Chapter3

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Research Methods in Education 6th Edition

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Chapter3

  1. 1. RESEARCH AND EVALUATION © LOUIS COHEN, LAWRENCE MANION & KEITH MORRISON
  2. 2. STRUCTURE OF THE CHAPTER • Research and evaluation: similarities and differences • Research, politics and policy making
  3. 3. DEFINING EVALUATION The provision of information about specified issues upon which judgements are based and from which decisions for action are taken.
  4. 4. SIMILARITIES BETWEEN EVALUATION AND RESEARCH • Evaluation can examine the effectiveness of a program or policies, as can research; • They share the same methodologies (styles, instrumentation, sampling, ethics, reliability, validity, data analysis techniques, reporting and dissemination mechanisms).
  5. 5. DIFFERENCES BETWEEN EVALUATION AND RESEARCH (Smith, M. and Glass, G. (1987) Research and Evaluation in the Social Sciences. New Jersey: Prentice Hall) • The intents and purposes of the investigation; • The scope of the investigation; • Values in the investigation; • The origins of the study; • The uses of the study; • The timeliness of the study; • Criteria for judging the study; • The agendas of the study.
  6. 6. DIFFERENCES BETWEEN EVALUATION AND RESEARCH (Norris, N. (1990) Understanding Educational Evaluation. London: Kogan Page) • The motivation of the enquirer; • The objectives of the research; • Laws versus description; • The role of explanation; • The autonomy of the enquiry;
  7. 7. DIFFERENCES BETWEEN EVALUATION AND RESEARCH (Norris, N. (1990) Understanding Educational Evaluation. London: Kogan Page) • Properties of the phenomena that are assessed; • Universality of the phenomena studied; • Salience of the value question; • Investigative techniques; • Criteria for assessing the activity; • Disciplinary base.
  8. 8. CONFORMATIVE EVALUATION (Stronach, I. and Morris, B. (1994) Polemical notes on educational evaluation in an age of ‘policy hysteria’. Evaluation and Research in Education, 8 (1&2), pp. 5-19). • Short-term, takes project goals as given; • Ignores the evaluation of longer-term outcomes; • Gives undue weight to the perceptions of programme participants who are responsible for the successful development and implementation of the programme: ‘over-reports’ change; • Neglects/‘under-reports’ the views of some practitioners and critics;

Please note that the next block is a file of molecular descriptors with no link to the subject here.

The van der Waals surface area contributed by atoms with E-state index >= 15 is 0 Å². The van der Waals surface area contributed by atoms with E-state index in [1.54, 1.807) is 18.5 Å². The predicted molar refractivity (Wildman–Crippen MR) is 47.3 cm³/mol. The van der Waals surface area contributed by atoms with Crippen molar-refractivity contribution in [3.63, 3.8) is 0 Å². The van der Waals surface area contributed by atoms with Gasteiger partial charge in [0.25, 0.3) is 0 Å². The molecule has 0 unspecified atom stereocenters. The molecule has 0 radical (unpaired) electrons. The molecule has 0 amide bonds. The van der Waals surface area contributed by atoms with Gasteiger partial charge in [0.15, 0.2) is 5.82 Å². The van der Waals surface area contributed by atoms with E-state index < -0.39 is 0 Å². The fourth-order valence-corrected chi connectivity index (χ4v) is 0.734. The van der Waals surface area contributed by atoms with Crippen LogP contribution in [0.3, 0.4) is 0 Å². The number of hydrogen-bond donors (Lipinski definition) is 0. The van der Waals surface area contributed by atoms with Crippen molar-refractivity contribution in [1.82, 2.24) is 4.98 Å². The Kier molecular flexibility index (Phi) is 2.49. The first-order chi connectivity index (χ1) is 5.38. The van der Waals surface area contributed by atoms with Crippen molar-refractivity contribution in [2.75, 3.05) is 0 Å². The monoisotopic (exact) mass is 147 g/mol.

9. 9. CONFORMATIVE EVALUATION • Adopts an atheoretical approach, and regards the aggregation of opinion as the determination of significance; • Involves a tight contractual relationship with programme sponsors that disbars public reporting or encourages self-censorship to protect future funding; • Risks implicit advocacy of the programme in its reporting style.
  10. 10. MODELS OF EVALUATION • Survey; • Experiment; • Illuminative; • The CIPP model: – Context, Input, Process, Product; – Look for congruence between what was intended to happen and what actually happened in these four areas. • Objectives: – How far have the objectives been achieved.
  11. 11.  STAKE’S MODEL OF EVALUATION Congruence between intentions & observations – what actually happened   INTENTIONS     Congruence   OBSERVATIONS Intended antecedents ←• • • • • • • •→ Actual antecedents Intended transactions ←• • • • • • • •→ Actual transactions Intended outcomes ←• • • • • • • •→ Actual outcomes Antecedents = initial conditions Transactions = processes, what takes place during the program
  12. 12. RESEARCH, POLITICS & POLICY MAKING Politics, research and evaluation are inextricably linked in respect of: – Funding – Policy-related research – Commissioned research – Control and release of data and findings – Dissemination of research – How does research influence policy? – Who judges research utilization? – Consonance with political agendas
  13. 13. RESEARCH, POLITICS & POLICY MAKING Researchers and policy makers may have conflicting: • Interests • Agendas • Audiences • Time scales • Terminology • Concern for topicality
  14. 14. RESEARCH, POLITICS & POLICY MAKING Policy makers like: • Simple Impact Model • Superficial facts • Unequivocal data • Short term solutions • Simple, clear remedies for complex, generalized social problems • Certainty • Positivist methodologies Researchers work with: • Complex models • Complex data • Uncertain findings • Longer-term time scales • Subtle and provisional data on complex and multi-faceted issues • Conjecture • Diverse methodologies (fitness for purpose)

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